- About Us
Chicken Olympics takes flight at this year’s fair
LANGLEY — When attendance declined in the poultry barn during last year’s Island County Fair, Superintendent Stinger Anderson had a vision, a blinding revelation of crystal clarity that something had to be done.
Thus was born the International Chicken Olympics, timed to coincide with events in Beijing while tapping into the subconscious desire of fair-goer’s longing for silly chicken tricks.
“There will be bull riding, the Wheel of Doom and the Teeter-Totter of Terror,” Anderson said.
“Yes, indeed. We’re bringing a blue pygmy bull about 6 inches high. At the appropriate moment, the chicken will mount up and then, well, folks will have to stop by and see for themselves,” Anderson explained.
“Last year, there was a loss of interest, and this is a way to get people back into the tent,” he said. “They can check out the new roof while they’re here, as well.”
Anderson and Matt Hoar, aka “Clucky the Clown,” will present three vaudeville-type shows and three chicken Olympic skits each day of the fair, Thursday to Sunday.
“The emphasis will be on fun and education,” Anderson said.
Hoar is a member of the Pure Cirkus ensemble in Seattle; he’s the clown.
“There will be juggling, jokes and a lot of silliness,” Hoar said.
The two have constructed a proscenium stage in the barn to hold their shows, which Anderson labeled the “Clucky Stage — The Sky is Falling.”
Anderson showed off his 2-year-old Black Australorp rooster, Henry. He is master of the roost, caring and sensitive, according to Anderson.
“Why do I love chickens? Well, about the time I realized that dogs don’t lay eggs...”
Even without the crowds, with the 84th Island County Fair just a few days away, there was a real sense of excitement by those getting things ready on Saturday.
Tessa Chiarizio, a freshman at South Whidbey High School in the fall, was applying a fresh coat of paint on the dog kennel.
“I’m with the Canine Dog Club and we want the building to look great,” she said.
Over at the horse barn, sisters Shannon and Nadine Kinske from Clinton were getting their quarter horse, Maddy, used to fair sights and sounds.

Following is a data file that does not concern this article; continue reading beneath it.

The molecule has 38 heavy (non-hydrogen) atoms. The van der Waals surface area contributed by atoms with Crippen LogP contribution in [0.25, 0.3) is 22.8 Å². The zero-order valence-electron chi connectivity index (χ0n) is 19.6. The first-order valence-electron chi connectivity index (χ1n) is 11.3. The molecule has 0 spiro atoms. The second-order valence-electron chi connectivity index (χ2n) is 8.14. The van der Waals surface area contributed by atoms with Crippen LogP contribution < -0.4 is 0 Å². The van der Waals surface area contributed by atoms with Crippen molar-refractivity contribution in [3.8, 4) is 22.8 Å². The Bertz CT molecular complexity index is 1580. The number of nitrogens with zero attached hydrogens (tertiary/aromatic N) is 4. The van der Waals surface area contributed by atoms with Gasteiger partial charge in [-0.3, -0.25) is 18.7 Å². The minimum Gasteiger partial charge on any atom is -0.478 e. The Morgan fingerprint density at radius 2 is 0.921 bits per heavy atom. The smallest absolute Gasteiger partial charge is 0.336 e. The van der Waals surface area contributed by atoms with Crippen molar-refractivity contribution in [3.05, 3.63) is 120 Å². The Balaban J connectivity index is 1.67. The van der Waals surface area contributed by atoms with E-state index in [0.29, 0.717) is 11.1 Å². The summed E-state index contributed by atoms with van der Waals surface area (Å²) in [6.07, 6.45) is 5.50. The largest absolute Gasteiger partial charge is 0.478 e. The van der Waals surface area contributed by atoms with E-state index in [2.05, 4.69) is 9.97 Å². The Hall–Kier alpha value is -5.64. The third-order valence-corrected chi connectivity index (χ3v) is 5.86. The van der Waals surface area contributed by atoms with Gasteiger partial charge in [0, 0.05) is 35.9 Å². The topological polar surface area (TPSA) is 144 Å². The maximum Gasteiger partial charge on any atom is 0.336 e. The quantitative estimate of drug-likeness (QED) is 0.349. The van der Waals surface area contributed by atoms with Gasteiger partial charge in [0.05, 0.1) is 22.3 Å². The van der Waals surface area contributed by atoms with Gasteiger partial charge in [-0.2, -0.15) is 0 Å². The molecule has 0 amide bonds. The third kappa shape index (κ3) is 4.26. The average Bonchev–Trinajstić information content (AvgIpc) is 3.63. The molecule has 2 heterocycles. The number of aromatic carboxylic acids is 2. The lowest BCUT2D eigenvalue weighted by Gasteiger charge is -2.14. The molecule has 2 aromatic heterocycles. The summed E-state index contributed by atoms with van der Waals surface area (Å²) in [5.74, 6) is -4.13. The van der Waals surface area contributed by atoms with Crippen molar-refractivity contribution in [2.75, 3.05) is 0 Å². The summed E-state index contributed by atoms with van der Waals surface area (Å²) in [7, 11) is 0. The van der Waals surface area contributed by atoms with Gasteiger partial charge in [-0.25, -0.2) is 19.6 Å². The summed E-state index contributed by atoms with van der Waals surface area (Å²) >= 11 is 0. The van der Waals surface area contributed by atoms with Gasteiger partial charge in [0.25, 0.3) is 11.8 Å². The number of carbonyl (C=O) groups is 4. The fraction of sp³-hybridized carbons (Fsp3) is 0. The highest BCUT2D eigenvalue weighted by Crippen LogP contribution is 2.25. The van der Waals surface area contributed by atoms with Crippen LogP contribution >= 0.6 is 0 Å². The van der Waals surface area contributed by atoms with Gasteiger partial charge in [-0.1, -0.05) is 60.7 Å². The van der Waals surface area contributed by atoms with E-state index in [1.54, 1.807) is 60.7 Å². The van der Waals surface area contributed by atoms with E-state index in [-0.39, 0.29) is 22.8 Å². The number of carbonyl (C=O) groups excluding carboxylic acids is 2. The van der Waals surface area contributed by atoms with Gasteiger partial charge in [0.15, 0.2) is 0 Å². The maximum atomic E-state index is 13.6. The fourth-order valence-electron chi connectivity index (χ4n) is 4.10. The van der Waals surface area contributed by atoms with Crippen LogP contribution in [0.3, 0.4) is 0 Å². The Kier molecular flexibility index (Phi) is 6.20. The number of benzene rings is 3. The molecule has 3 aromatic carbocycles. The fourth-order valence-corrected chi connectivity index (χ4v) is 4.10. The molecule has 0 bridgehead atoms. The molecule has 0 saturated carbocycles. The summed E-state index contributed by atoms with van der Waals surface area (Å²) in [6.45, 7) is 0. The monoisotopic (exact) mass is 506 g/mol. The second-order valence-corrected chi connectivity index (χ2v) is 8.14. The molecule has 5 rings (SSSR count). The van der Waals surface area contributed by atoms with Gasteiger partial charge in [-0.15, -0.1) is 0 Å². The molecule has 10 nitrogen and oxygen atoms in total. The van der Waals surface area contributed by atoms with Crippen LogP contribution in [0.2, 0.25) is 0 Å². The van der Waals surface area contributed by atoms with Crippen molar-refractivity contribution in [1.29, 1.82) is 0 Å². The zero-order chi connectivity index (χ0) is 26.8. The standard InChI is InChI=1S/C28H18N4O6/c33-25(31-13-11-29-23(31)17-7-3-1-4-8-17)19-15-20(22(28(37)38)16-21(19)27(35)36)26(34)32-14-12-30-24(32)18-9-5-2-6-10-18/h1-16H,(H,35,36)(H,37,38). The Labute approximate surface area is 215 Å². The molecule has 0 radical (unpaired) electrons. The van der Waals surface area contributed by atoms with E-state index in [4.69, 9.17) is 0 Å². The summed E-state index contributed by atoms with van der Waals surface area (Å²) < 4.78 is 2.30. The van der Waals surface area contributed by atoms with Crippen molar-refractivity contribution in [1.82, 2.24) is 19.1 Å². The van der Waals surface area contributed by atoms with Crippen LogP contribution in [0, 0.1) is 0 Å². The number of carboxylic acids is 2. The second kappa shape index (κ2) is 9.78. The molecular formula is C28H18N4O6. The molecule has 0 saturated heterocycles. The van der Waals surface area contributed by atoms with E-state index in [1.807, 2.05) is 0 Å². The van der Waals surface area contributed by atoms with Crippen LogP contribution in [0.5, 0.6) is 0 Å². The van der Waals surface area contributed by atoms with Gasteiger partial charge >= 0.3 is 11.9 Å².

“We belong to the Knight Riders horse gaming club,” Shannon said. “This is our first year doing this and we’re pretty excited.”
Nearby, Tina Jarman was preparing to submit her entry for the Arts and Crafts exhibit. Her Moonsnail Cottage contains furniture made from bits and pieces of shells and old bones she’s found on Whidbey beaches and southern California deserts over the years.
Jarman is a paleontologist and a few of the artifacts are millions of years old. She won best of show last year.
“The only thing not handmade is the stove that I fashioned out of an old pencil sharpener,” she said.
Jim Fox had the best view. He was perched high above the fair attaching cross strut supports for the log-climbing contest, part of the Bunyon Buster Log Show.
“He really enjoys his work,” said log-show organizer Albert Gabelein.
“The fair is a lot of work for everyone involved, but it’s the best thing possible for our young people,” said 4-H program coordinator Judy Feldman.
“4-H is all about ‘learning by doing’ and recognizing the role youth play in the health and vitality of our community,” she said.
Feldman said that, new this year, will be an emphasis on raising goats for meat. Because of changing demographics, about 63 percent of the red meat consumed worldwide is goat, she said.
“The demand for goat meat in the United States is so high that producers can’t keep up, and much of the goat meat sold in the United States is imported from New Zealand or Australia,” she said. “About 1.5 million pounds of goat meat is imported every week.”
Yes, but how does goat meat taste?
“The kids will be grilling goat meat and offering samples so fairgoers can check it out for themselves,” Feldman said.
The Island County Fair runs Thursday to Sunday from 8 a.m. until the nightly entertainment concludes.
Jeff VanDerford can be reached at 221-5300 or firstname.lastname@example.org.